Filter materials use glass fiber fleece (VG, API, WVG), polyester (V) and cellulose (P) nonwovens and papers, and stainless steel wire mesh (G). These materials are available in various filter micron ratings, the retention efficiency of which is designated by the beta value (ß): The larger the beta value, the more particles are retained by the filter and the higher the retention efficiency. The beta value is determined according to ISO 16889 and ranges from ß200 ≥ 4 µm(c) to 25 µm(c) for fiberglass media, which act as depth filters, and from 10 µm to 250 µm for wire mesh media, which act as surface filters.
To ensure reliable, trouble-free operation, all components such as O-rings and filter element load-bearing parts should be selected and, if necessary, adapted according to these specifications. Eaton can also customize filter elements from the existing range special applications. For example, gaskets and adhesives can be customized to withstand extremely low temperatures of up to −58° F (−50° C).
The selection of the right filter element therefore depends on various criteria which, in addition to the requirements for chemical or physical resistance, also include the type of application, the dirt-holding capacity and the associated service life, compliance with the maximum differential pressure and the required cleanliness level of the fluid.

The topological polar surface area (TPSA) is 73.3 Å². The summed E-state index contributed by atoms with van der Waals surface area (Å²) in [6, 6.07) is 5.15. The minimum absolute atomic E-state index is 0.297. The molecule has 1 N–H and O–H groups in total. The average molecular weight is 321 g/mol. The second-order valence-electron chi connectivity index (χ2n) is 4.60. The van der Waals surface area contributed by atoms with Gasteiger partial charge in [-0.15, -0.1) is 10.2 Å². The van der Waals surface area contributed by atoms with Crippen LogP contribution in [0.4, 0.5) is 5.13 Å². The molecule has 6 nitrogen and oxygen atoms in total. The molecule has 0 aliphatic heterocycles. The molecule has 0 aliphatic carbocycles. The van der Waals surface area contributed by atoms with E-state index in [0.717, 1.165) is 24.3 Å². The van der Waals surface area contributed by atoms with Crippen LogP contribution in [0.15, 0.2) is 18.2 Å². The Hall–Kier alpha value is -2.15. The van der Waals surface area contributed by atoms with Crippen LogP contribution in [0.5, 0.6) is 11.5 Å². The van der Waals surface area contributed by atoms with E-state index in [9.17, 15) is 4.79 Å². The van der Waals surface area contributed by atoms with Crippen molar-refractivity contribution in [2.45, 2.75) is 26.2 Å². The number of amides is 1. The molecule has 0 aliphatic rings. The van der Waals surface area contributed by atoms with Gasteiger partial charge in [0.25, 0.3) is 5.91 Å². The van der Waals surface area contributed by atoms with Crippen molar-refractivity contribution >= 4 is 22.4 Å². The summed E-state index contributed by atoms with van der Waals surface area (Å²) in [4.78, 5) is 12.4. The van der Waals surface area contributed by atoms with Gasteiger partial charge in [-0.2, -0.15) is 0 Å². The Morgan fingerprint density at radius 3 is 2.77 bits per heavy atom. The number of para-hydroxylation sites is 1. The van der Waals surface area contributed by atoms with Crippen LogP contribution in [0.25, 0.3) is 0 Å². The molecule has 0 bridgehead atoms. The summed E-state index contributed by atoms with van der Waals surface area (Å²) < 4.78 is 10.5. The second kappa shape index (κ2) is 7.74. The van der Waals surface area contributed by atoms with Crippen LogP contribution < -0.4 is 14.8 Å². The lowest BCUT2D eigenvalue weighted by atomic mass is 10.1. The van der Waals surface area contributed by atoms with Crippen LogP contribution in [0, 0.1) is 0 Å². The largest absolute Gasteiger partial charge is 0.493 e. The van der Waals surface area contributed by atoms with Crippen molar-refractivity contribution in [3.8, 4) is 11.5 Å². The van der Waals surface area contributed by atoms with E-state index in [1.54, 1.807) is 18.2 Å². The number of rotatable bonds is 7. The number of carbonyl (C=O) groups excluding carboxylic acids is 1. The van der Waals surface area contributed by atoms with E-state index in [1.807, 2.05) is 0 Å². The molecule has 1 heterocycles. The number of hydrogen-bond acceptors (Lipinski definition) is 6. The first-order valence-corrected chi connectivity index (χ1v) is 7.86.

Achieving the Perfect Solution with Expertise
No one knows the operating conditions of a hydraulic system better than its user. Operators can quickly find filter elements that are suitable for their application using their system's key data and Eaton's specifications as reference.Industries are diverse and every hydraulic application is different. The best way to select the correct filter element is to know the following application parameters—and preferably the technical data of the hydraulic oil too:
- What kind of system is being operated?
- Which fluid is being used?
- What is the temperature when the system is in operation and at a standstill?
- How viscous is the hydraulic fluid?
- What is the volume flow rate?
- What is the operating pressure?
- Which purity class is to be achieved?
- What impurities can occur?
Successful filtration in hydraulic applications requires industry-specific expertise due to the large number of possible filter elements and additional components. To ensure that the selected filter elements suit the intended application, system designers should ensure that manufacturers not only offer a broad portfolio of products, but also detailed advice.
Experienced partners like Eaton offer customers comprehensive support based on in-depth industry expertise. Whether mining, stationary hydraulics, mobile applications or wind power—expertise and cooperation as partners make hydraulic filtration more than a mere necessity: It ensures maximum efficiency and safety in operating hydraulic systems and thus becomes a fundamental element of the entire value chain.
This article was written and contributed by Simone Ortner, engineering manager, and Dr. Anastasia Peters, development engineer, at Eaton Technologies GmbH, Altlußheim, Germany.